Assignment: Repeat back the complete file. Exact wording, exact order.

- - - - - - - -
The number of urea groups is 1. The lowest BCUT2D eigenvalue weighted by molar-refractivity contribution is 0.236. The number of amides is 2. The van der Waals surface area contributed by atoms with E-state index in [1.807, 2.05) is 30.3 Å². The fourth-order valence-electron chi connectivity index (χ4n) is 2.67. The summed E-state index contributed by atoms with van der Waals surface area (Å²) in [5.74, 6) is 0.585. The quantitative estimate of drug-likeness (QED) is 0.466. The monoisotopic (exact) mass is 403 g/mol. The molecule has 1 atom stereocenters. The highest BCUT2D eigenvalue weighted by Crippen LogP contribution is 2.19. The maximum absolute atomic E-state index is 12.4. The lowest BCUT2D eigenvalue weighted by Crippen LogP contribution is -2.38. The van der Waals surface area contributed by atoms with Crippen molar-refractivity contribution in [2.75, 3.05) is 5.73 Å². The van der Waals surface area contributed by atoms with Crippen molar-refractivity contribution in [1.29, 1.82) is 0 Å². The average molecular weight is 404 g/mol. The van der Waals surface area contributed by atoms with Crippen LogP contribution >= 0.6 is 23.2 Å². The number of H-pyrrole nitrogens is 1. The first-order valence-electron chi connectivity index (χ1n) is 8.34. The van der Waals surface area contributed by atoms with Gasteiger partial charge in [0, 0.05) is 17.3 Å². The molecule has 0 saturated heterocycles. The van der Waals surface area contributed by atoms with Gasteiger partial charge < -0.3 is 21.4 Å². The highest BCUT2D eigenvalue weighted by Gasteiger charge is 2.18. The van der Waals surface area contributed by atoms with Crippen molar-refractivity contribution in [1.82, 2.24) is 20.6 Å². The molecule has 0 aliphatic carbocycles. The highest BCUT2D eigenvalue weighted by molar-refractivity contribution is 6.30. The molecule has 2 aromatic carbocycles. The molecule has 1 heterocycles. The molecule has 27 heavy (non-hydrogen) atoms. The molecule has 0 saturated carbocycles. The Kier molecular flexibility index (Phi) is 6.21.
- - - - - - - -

The number of urea groups is 1. The lowest BCUT2D eigenvalue weighted by molar-refractivity contribution is 0.236. The number of amides is 2. The van der Waals surface area contributed by atoms with E-state index in [1.807, 2.05) is 30.3 Å². The fourth-order valence-electron chi connectivity index (χ4n) is 2.67. The summed E-state index contributed by atoms with van der Waals surface area (Å²) in [5.74, 6) is 0.585. The quantitative estimate of drug-likeness (QED) is 0.466. The monoisotopic (exact) mass is 403 g/mol. The molecule has 1 atom stereocenters. The highest BCUT2D eigenvalue weighted by Crippen LogP contribution is 2.19. The maximum absolute atomic E-state index is 12.4. The lowest BCUT2D eigenvalue weighted by Crippen LogP contribution is -2.38. The van der Waals surface area contributed by atoms with Crippen molar-refractivity contribution in [2.75, 3.05) is 5.73 Å². The van der Waals surface area contributed by atoms with Crippen molar-refractivity contribution in [1.29, 1.82) is 0 Å². The average molecular weight is 404 g/mol. The van der Waals surface area contributed by atoms with Crippen LogP contribution >= 0.6 is 23.2 Å². The number of H-pyrrole nitrogens is 1. The first-order valence-electron chi connectivity index (χ1n) is 8.34. The van der Waals surface area contributed by atoms with Gasteiger partial charge in [0, 0.05) is 17.3 Å². The molecule has 0 saturated heterocycles. The van der Waals surface area contributed by atoms with Gasteiger partial charge < -0.3 is 21.4 Å². The highest BCUT2D eigenvalue weighted by Gasteiger charge is 2.18. The van der Waals surface area contributed by atoms with Crippen molar-refractivity contribution in [1.82, 2.24) is 20.6 Å². The molecule has 0 aliphatic carbocycles. The highest BCUT2D eigenvalue weighted by molar-refractivity contribution is 6.30. The molecule has 2 aromatic carbocycles. The molecule has 1 heterocycles. The molecule has 27 heavy (non-hydrogen) atoms. The molecule has 0 saturated carbocycles. The Kier molecular flexibility index (Phi) is 6.21.